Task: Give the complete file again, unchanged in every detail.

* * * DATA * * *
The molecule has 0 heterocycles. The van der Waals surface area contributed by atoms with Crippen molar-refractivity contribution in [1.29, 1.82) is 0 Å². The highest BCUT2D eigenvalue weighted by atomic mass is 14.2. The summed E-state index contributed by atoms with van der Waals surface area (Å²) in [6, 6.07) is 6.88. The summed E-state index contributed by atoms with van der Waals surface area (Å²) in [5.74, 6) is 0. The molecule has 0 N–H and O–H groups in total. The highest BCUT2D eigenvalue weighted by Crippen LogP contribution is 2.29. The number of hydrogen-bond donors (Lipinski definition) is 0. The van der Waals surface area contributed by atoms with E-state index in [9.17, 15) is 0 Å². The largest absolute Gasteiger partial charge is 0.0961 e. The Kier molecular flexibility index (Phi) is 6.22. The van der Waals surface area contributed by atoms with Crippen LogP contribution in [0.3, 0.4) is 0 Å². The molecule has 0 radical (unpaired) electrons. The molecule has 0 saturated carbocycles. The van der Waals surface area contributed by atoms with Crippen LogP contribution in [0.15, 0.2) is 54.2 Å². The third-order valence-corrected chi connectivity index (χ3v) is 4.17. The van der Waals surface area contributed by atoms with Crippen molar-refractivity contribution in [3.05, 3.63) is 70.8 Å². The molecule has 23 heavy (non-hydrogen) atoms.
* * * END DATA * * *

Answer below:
The molecule has 0 heterocycles. The van der Waals surface area contributed by atoms with Crippen molar-refractivity contribution in [1.29, 1.82) is 0 Å². The highest BCUT2D eigenvalue weighted by atomic mass is 14.2. The summed E-state index contributed by atoms with van der Waals surface area (Å²) in [6, 6.07) is 6.88. The summed E-state index contributed by atoms with van der Waals surface area (Å²) in [5.74, 6) is 0. The molecule has 0 N–H and O–H groups in total. The highest BCUT2D eigenvalue weighted by Crippen LogP contribution is 2.29. The number of hydrogen-bond donors (Lipinski definition) is 0. The van der Waals surface area contributed by atoms with E-state index in [9.17, 15) is 0 Å². The largest absolute Gasteiger partial charge is 0.0961 e. The Kier molecular flexibility index (Phi) is 6.22. The van der Waals surface area contributed by atoms with Crippen LogP contribution in [0.3, 0.4) is 0 Å². The molecule has 0 radical (unpaired) electrons. The molecule has 0 saturated carbocycles. The van der Waals surface area contributed by atoms with Crippen LogP contribution in [0.15, 0.2) is 54.2 Å². The third-order valence-corrected chi connectivity index (χ3v) is 4.17. The van der Waals surface area contributed by atoms with Crippen molar-refractivity contribution in [3.05, 3.63) is 70.8 Å². The molecule has 23 heavy (non-hydrogen) atoms.